Dirty Harry (HBO Max): When I was a kid, I loved Clint Eastwood so much. Times have changed, and this is not a movie to show your kids - the ones who are now the age I was when I watched this. From an adult perspective, I don’t like how this groundbreaking shoot-'em-up helped start a gun-crazed culture war. But at the same time, this is a "just a movie," and a damn good “do you feel lucky, punk” one. The dark but cinematographic shots of San Francisco amidst a serial killer scare is the perfect balance for Eastwood’s brilliant bad-but-effective cop. 4.5 out of 5 stars 

TV show of the month: Silicon Valley - Season 1 (HBO Max): This ensemble comedy may be all you really need to know about this area outside San Francisco. For anyone who hasn’t been at the center of the tech industry, actors Thomas Middleditch, T.J. Miller, Josh Brener, Kumail Nanjiani, and Zach Woods give us insight into that world and their endearing characters will surely stand the test of time better than about 98 percent of today's startups. Hopefully I get back to Season 2 before the next major technological shift. 4 out of 5 stars

The Righteous Gemstones - Season 1 (HBO Max): Led by the masterful patriarch John Goodman, this ensemble cast gives us a look at what life must be like - albeit taking it to ridiculous and hilarious heights - to be mega-church leaders. I especially like the performances of Danny McBride as the oldest and seediest son, Edi Patterson as wacko sister Judy, and Walton Goggins as Baby Billy, a low-budget pastor stereotype. The gang needs to cover up all kinds of misdeeds. 4 out of 5 stars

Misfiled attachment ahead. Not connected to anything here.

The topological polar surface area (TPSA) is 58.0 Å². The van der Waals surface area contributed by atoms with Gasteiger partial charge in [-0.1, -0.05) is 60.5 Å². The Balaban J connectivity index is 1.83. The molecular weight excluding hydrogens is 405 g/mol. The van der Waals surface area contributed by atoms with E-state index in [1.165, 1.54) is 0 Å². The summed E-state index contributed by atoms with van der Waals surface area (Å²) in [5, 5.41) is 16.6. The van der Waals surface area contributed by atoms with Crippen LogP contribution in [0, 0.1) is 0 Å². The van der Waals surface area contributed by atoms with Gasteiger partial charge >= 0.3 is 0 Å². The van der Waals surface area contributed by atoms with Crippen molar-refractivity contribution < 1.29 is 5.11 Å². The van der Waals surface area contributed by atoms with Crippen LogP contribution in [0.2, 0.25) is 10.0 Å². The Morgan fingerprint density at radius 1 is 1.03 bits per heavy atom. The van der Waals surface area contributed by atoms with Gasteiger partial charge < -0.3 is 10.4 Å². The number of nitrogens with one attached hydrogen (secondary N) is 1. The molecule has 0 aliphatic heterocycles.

The Lady Vanishes (Amazon Prime): Michael Redgrave and Margaret Lockwood have great chemistry as they fight their way on a train through spies and foreign soldiers in this movie that captured Hollywood and enticed it to get Director Alfred Hitchcock to move there from England. It was the start of something beautiful and it makes this one worth enjoying. 4 out of 5 stars

Dumb and Dumber (Sling TV): I wanted to re-watch this Jim Carrey and Jeff Daniels classic again because the ski scenes took place at Copper Mountain in Colorado, where my family spent part of the pandemic winter. It’s every bit as dumb as I remembered, but still a lot of fun. 3.5 out of 5 stars

Residue (Netflix): Good footage around Washington D.C. propels this slow burn of a film, as the mean streets of the District contrast with the ways it is constantly being gentrified. A lot of the scenes take place on streets I bike all the time, like the fierce beating the protagonist gives to a white man who tries to avoid him just north of Howard University alongside the 5th Street reservoir. 3.5 out of 5 stars

Kong Vs. Godzilla (HBO Max): There’s zero plot, I guess as it should be, but the graphic cinematography alone makes it worth watching. And the epic fights of course too. 3.5 out 5 stars

Book of the month: Leave the World Behind by Rumaan Alam explores some of the everyday nuances that would happen if the world was up against its last days. This doesn’t feel like an apocalyptic novel, which is probably its greatest asset. 3 out of 5 stars

The Arrest by Jonathan Lethem: A former L.A. screenwriter and a Hollywood mogul meet up again in Maine after all electronics and guns and cars stop working. The author of The Fortress of Solitude offers another sometimes-enjoyable but mostly uselessly meandering yarn. 2.5 out of 5 stars